- Jon Sternfeld: Standard and Extended Critiques, Pitches and Real-Time Queries
- Stephanie Sun: Standard and Extended Critiques, Pitches and Real-Time Queries
- James Frenkel: Standard and Extended Critiques, Pitches and Real-Time Queries
- Molly O'Neill: Standard and Extended Critiques and Real-Time Queries
- Toni Plummer: Standard Critiques, Pitches and Real-Time Queries
- David B. Coe: Standard and Extended Critiques, Pitches and Real-Time Queries
- Lisa Tucker: Pitches and Real-Time Queries
Editor Chuck Sambuchino and writers MJ Rose, Matthew Frederick and Bill Starr are also on faculty, but won't have any one-on-one appointment times.
So, now you know who you could meet with, but what do you need to do to make it happen? Register early! Conference registration will open at 12:01 a.m. Wednesday, June 15, 2011. You must be registered for the conference in order to make an appointment. Also, please note that critiques will be held on Friday this year.
Ken Autrey, a native of Alabama, is an Emeritus Professor of English at
Francis Marion University in Florence, SC. Previously, he served as a Peace
Corps teacher in Ghana, a writing teacher at Tougaloo College in
Mississippi, and a visiting professor at Hiroshima University in Japan. He
earned a B.A. degree from Davidson College and graduate degrees from Auburn
University and the University of South Carolina. His poems have appeared in
Atlanta Review, Chattahoochee Review, Cimarron Review, Poetry Northwest,
South Carolina Review, Southern Poetry Review, and elsewhere. His work is
included in various anthologies, such as The Southern Poetry Anthology:
South Carolina. His chapbook, Pilgrims, was published in 2010 by Main Street
Rag. He and his wife Janne live in Columbia. He has two daughters and five
Phebe Davidson, long recognized as a leading South Carolina poet, is the author of twenty-three published collections of poems including Seven Mile (Main Street Rag Publishing Co., 20110), The Surface of Things (David Robert Books, 2009), Fat Moon Rising (Main Street Rag Publishing Co., 200) and now the long awaited Plasma Justice (Main Street Rag Publishing Col, 2011). Whether her subject matter is late night cop shows, the mysterious joys of family life, or the strangely compelling substrate of fairy tales, Davidson consistently delivers people that sizzle and snap in the readers mind. A Contributing Editor at Tar River Poetry and a staff writer for The Asheville Poetry Review, Davidson has received multiple nominations for a Push Cart Prize and holds several national awards Her work has been featured on the web at The Cortland Review, Verse Daily, and Town Creek Poetry and in print in The Kenyon Review, the South Carolina Review and Kakalak.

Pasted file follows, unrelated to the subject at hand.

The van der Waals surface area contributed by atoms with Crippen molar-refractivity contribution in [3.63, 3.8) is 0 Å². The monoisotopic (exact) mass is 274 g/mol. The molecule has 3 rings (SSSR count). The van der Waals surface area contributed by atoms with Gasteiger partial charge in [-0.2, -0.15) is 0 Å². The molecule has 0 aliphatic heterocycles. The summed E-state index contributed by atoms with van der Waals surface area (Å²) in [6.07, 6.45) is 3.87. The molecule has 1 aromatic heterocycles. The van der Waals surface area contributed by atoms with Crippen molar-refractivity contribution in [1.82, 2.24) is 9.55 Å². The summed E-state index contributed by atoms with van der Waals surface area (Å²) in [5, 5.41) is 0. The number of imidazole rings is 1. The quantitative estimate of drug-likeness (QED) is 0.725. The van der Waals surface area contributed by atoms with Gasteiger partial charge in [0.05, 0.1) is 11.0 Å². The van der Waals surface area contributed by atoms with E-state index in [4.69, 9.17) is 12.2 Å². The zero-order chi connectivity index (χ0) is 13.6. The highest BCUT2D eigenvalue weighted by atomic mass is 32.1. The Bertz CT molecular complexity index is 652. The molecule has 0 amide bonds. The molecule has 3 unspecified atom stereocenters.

Maureen Sherbondy resides in Raleigh, North Carolina. Her short stories have appeared in numerous publications, including Southeast Review, Stone Canoe, The Chapel Hill News, and the North Carolina Literary Review. One of Maureen’s stories was selected as a runner-up in the William Faulkner – William Wisdom Creative Writing Competition; another story won the Piccolo Spoleto Fiction Open. Her poems have won first place in: The Deane Ritch Lomax Poetry Prize (Charlotte Writers’ Club), The Lyricist Statewide Poetry Contest, and the Hart Crane Memorial Poetry Award from Kent State University. Main Street Rag Publishing Company published her first chapbook, After the Fairy Tale, in 2007. Praying at Coffee Shops was published in February, 2008. The Slow Vanishing, a short story collection, was released this past fall. Maureen teaches writing workshops and also leads an open mike night.
Marti Healy is a professional writer, published author, and newspaper columnist. The majority of her career was with an Indianapolis communications firm, serving as vice president and senior writer. She moved to Aiken, SC, in 2004. Healy has authored three books: The Secret Child, a novel that was a 2010 SIBA Okra Pick; The Rhythm of Selby, a novel that received a 2009 IPPY Awards Bronze Medal for popular fiction and two Indie Awards for writing and design; and The God-Dog Connection, a faith-based, animal-oriented book that garnered a warm endorsement by well-known actress and animal advocate, Betty White.
Dennis McDonald retired as an English Professor at Iowa Lakes Community
College in 2009. He continues to teach online short fiction. Prior to
teaching, McDonald worked as a freelance writer. His writing appeared in
Newsweek and other national publications, earned two national awards, and
resulted in a speaking engagement at Harvard University. He is currently at
work on a book of poetry about plants and vegetables, and a memoir about
childhood experiences growing up on a farm in Northwest Iowa.
Dr. Mark Sibley-Jones is a professor at the University of South Carolina where he has taught for fifteen years, including five years within the Honors College. Although his area of expertise is in contemporary fiction and Renaissance English Literature, his interests are wide and varied. As in most of his literature courses, Sibley-Jones emphasizes discussion as the catalyst of learning and the exploration of ideas. His Fall 2011 focus on Civil War literature was in part inspired by his research for a novel he is writing which takes place in that era. Outside of the classroom, Dr. Sibley-Jones serves as editor-in-chief of the Association of Honors Alumni Magazine, AHA!. In 2007 the Honor Students presented him with the Michael A. Hill Award.